It’s supposed to rain hard today – we’ll see.  Most times our little basin gets blue skies in the center of the storm.  We call it the donut hole – where the waters from the surroundings hills nourish our little basin and direct rainfall equals 7” a year.  We’ll see.

Escalante, Utah – No Change is Change!

In the 11 years I worked for a member of Congress a majority of my tasks was to assist constituents with problems related to public agencies – city, county, state, federal and special districts.  I traveled the district meeting with folks and listening to their problems with these agencies and we tried to forge some type of resolution.  Mostly, it was educating folks on what agencies did, how they worked and what could they expect from them.  Since we don’t teach civics anymore most people have no idea how it works and the rest would just as soon not know.
But sticking your head in the sand doesn’t make a problem go away nor does it educate the populace on how things are done in one or another community (and yes, they are all different).  Take where I live today, Escalante, Utah.  About 65% of the city is LDS and descendants of the pioneer families that first moved here in the 1880’s.  They have a sense of pride in their town that dates back to those humble beginnings and highly resent new move-ins trying to change things.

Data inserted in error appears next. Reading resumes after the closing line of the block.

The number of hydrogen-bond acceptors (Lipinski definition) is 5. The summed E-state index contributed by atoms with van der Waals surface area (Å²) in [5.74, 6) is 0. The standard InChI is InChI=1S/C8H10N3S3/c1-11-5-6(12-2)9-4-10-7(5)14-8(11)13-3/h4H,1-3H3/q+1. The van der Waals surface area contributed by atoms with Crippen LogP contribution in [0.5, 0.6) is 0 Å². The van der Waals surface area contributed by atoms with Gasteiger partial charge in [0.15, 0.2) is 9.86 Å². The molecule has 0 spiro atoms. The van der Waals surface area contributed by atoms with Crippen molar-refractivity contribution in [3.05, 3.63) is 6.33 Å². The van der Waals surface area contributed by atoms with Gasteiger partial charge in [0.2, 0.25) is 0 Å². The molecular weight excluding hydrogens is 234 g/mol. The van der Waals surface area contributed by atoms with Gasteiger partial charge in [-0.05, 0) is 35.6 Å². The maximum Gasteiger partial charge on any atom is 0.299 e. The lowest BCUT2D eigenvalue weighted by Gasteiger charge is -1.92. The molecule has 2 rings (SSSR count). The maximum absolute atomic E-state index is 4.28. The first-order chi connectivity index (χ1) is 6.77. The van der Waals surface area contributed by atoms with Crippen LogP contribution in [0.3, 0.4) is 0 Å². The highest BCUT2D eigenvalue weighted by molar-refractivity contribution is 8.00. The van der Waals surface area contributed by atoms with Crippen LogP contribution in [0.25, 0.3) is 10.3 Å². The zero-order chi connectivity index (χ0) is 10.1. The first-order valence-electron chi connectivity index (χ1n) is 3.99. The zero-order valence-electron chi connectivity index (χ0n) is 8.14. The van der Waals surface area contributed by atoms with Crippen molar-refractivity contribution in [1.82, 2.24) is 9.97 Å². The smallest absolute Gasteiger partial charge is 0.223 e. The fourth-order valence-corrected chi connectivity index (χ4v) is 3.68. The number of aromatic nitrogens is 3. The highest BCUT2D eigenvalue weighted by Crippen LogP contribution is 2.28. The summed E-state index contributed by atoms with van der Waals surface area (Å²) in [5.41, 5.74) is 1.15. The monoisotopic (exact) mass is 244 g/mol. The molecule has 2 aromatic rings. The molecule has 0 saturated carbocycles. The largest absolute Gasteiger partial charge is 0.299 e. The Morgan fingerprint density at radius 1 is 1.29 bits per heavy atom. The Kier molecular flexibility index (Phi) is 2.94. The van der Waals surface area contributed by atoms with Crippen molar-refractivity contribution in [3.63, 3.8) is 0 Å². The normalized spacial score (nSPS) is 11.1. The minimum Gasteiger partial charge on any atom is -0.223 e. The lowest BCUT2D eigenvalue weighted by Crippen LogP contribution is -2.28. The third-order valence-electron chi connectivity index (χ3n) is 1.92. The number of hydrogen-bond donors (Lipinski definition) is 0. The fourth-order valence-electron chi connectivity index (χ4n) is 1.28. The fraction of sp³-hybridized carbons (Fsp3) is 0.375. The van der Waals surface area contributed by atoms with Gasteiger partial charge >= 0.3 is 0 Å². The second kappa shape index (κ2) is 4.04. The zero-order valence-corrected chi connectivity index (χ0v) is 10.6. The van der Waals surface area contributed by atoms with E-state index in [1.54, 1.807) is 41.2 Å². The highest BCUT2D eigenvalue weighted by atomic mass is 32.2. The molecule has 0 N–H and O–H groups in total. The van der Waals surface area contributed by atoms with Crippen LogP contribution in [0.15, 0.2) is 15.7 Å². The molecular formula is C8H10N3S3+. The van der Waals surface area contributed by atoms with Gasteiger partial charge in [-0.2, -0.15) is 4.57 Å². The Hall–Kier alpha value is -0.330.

On the other side of that debate are the newer move-ins that don’t have a sense of ownership (other than their land deed) and have very different life experiences and attitudes.  Neither of these two groups are right or wrong, but they do have different outlooks and expectations.  What’s missing, usually, are two things that need development in every small town on an ongoing basis.
First, is Respect for those that are heritage families and respect for those moving here to be part of that heritage over time.  The town has a fabulous heritage and the preservation of that in the view of historic buildings is one of the reasons Escalante was just named a National Historic District.  A high percentage of the homes have been preserved in their original state or only minor modifications have been made.  Truly, brick and mortar are one of its many attributes and is one of the aspects of the towns new move-ins adore.  All you have to do is look at the two most recent business move-ins to see the adoration for brick in their buildings.
Second, a little over half the town are active members of the Church of Jesus Christ of Later Day Saints (LDS) and are busy with their families, church and various callings.  They communicate with each other on all issues on a regular basis and if there’s a water crisis they know about it.  If they have a project they want they’ve talked about it and come up with what they want to do.  Unfortunately, the rest of us are not there and not in on those conversations.  Thus we hear about it at City Council meetings,  Planning and zoning meetings, or from the newspaper if it’s included in the local column.  And now you see postings from folks on Facebook about these issues.  The bottom line is the lack of communication only increases the frustration between groups and makes for hard feelings.